15 C
Monday, February 6, 2023
Generic filters
HomeOpinionPakistan civil-military divide

Pakistan civil-military divide

Pakistan has been coping with a fragile democratic setup ever since it was founded, the fundamental problem is not just the way democracy is set up to function but also the mentality of wise men that always have a bias toward power.

The civilian administrations up until now who are (or have been) the targets of manipulations have been able to maintain power, although frequently at the expense of giving up their prerogatives.

- Advertisement -

After Musharraf’s administration ended and civilian rule was restored in 2008, little to nothing has been done to decrease the role of the military in politics, which has become more actively involved in undermining the civilian administration.

The military has vowed to uphold democracy ever since Pervez Musharraf left office in 2008. However, the alleged meddling continued.

Additionally, it has made an effort to establish a power-sharing agreement that would guarantee military control over crucial areas according to the Economist Intelligence Unit (EIU) report including defence, diplomacy, and internal security.

- Advertisement -

The Pakistani military effectively integrated itself into politics during the 2008 elections under the post-Musharraf regime. The involvement of the military in politics for 70 years was accepted by the former chief of army staff (COAS) Qamar Javed Bajwa in his farewell speech.

The issue is that neither side, the military establishment or the Democrats understands another’s function, so they keep interfering and denying one another the space they require to succeed.

No one can deny the role of the establishment’s involvement, and we even know that every political party has had support from wise men in some capacity when it comes to gaining power. However, we have seen fallout between opposing sides in the past.

According to the masses’ opinion, the military establishment believes that if we support a given political party or leader at a certain moment, he would act by our wishes, and democratic leaders think that if we pick someone to command the army, he will serve our interests.

Talking about the establishment perspective, which is unable to transcend past the idea that you are in office because we put you there, is outdated and ineffective. Nawaz Sharif had considerable public backing in the 1990s when the army helped him overthrow the Benazir administration.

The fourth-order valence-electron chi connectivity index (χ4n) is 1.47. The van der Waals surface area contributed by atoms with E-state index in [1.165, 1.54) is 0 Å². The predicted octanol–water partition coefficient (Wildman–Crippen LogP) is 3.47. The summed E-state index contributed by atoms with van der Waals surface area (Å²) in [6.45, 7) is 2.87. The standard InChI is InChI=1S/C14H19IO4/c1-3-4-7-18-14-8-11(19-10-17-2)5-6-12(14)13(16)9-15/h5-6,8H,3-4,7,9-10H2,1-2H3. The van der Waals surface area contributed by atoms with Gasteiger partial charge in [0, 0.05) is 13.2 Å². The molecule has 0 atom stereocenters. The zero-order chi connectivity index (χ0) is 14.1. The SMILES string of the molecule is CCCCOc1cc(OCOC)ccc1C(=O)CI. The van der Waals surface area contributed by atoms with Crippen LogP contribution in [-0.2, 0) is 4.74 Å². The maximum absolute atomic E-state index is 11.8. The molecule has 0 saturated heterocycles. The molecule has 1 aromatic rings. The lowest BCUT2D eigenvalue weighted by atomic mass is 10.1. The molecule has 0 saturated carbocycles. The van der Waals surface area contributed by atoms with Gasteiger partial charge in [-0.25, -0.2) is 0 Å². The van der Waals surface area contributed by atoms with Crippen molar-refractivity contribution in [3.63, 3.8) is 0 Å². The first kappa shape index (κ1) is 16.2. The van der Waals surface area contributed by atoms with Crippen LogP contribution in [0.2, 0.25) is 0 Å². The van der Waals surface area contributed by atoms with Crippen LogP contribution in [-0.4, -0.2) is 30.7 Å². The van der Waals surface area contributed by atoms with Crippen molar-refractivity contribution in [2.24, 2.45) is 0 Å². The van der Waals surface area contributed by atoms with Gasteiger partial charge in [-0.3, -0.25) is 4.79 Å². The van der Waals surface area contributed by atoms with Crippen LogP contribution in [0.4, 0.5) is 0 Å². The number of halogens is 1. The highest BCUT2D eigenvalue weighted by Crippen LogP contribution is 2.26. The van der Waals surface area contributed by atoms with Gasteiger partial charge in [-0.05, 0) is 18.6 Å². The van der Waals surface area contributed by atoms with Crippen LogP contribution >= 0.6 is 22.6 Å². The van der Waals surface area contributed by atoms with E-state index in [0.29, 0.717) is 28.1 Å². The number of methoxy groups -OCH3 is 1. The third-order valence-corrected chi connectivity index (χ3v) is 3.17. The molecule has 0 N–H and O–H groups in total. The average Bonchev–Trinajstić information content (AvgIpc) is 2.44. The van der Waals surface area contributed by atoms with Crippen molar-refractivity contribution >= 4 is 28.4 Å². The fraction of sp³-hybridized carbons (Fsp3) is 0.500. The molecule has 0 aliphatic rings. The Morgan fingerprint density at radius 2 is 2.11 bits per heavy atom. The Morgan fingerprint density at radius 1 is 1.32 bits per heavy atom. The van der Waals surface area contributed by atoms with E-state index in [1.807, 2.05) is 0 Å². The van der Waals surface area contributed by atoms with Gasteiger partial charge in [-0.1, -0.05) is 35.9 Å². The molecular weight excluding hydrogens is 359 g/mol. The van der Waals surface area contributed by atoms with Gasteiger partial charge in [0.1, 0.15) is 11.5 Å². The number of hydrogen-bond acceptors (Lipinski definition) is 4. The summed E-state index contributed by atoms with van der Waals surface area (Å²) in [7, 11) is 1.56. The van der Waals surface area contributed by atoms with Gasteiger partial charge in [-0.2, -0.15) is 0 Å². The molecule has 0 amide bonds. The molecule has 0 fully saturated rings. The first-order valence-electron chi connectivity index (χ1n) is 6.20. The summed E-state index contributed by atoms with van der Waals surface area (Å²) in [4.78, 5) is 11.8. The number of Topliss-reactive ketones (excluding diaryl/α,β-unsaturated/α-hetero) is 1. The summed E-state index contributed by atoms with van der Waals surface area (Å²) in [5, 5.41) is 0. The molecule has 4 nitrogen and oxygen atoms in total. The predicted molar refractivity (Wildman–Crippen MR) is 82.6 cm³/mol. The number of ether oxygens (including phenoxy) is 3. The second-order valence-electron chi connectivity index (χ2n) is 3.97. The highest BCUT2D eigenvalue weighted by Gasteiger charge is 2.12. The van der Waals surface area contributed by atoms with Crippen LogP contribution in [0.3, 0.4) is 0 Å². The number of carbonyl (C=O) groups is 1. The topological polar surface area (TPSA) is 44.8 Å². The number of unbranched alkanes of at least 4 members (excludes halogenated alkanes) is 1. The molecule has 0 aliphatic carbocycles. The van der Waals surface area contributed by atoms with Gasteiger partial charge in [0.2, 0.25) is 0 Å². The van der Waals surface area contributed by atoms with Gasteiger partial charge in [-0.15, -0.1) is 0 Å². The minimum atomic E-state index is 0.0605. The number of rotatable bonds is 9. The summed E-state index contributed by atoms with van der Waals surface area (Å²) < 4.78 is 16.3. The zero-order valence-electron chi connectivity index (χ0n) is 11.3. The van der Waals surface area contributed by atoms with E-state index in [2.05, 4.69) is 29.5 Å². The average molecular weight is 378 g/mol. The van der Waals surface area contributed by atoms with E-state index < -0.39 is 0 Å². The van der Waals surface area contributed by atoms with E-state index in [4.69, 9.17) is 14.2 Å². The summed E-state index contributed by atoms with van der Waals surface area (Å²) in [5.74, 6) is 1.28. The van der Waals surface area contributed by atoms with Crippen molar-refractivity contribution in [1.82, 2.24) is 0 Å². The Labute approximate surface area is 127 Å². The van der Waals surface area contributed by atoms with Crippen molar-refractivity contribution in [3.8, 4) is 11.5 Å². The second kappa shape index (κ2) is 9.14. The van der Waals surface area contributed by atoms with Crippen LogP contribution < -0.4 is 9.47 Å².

Former ISI chief Asad Durrani accepted in the Supreme Court that in 1990, the then-army chief Mirza Aslam Beg instructed him to give millions of dollars to political figures and groups to undermine the Benazir Bhutto-led PPP)government.

After Benazir’s assassination, the PPP formed the government in 2008, and Asif Ali Zardari was elected Pakistan’s President with PML-N on his side. The PML-N plan was eventually altered, and Nawaz was aided to taking power in 2013 after the PPP’s bad reputation of corruption in five years amongst the public.

Nawaz Sharif received support from the establishment since he was popular at the time and it was evident that he would form the federal government. After the fallout with Nawaz, the establishment-backed Imran Khan in 2018 because he was a strong candidate and possibly the only alternative since PPP was limited to interior Sindh.

Everyone bets on the horse they think will win the race; nobody stakes money on a horse they believe will lose. It’s not the greatest advice to take credit for elevating a leader who was already well-liked to the position of prime minister.

Nawaz Sharif’s exit following the Panama disqualification strengthened his narrative. Imran Khan’s departure following the vote of no confidence has strengthened his narrative even further. Why then does the establishment not consider and recognize that it sells anytime a political leader chooses to make a case against military involvement in Pakistan? Why do the Pakistani people appreciate this narrative?

The primary reason is that because of changing times and the repetition of the same script, people are increasingly aware of Pakistan’s political dynamics. It is tough to justify meddling in politics in today’s world because the other side is not performing its duties. It is also impossible to brand someone corrupt for years and then expect people to embrace the same group as “angels.”

Politicians and the military establishment in Pakistan are realities that cannot function through competition or rivalry amongst them. To deliver and develop, everyone must recognize and respect each other’s space. Politicians cannot be used as tools to further their goals also they cannot be utilized as puppets. If the fundamental error of understanding each other’s roles and respecting limits to function is made, the democratic system can only operate to its full potential.


Top news

Related articles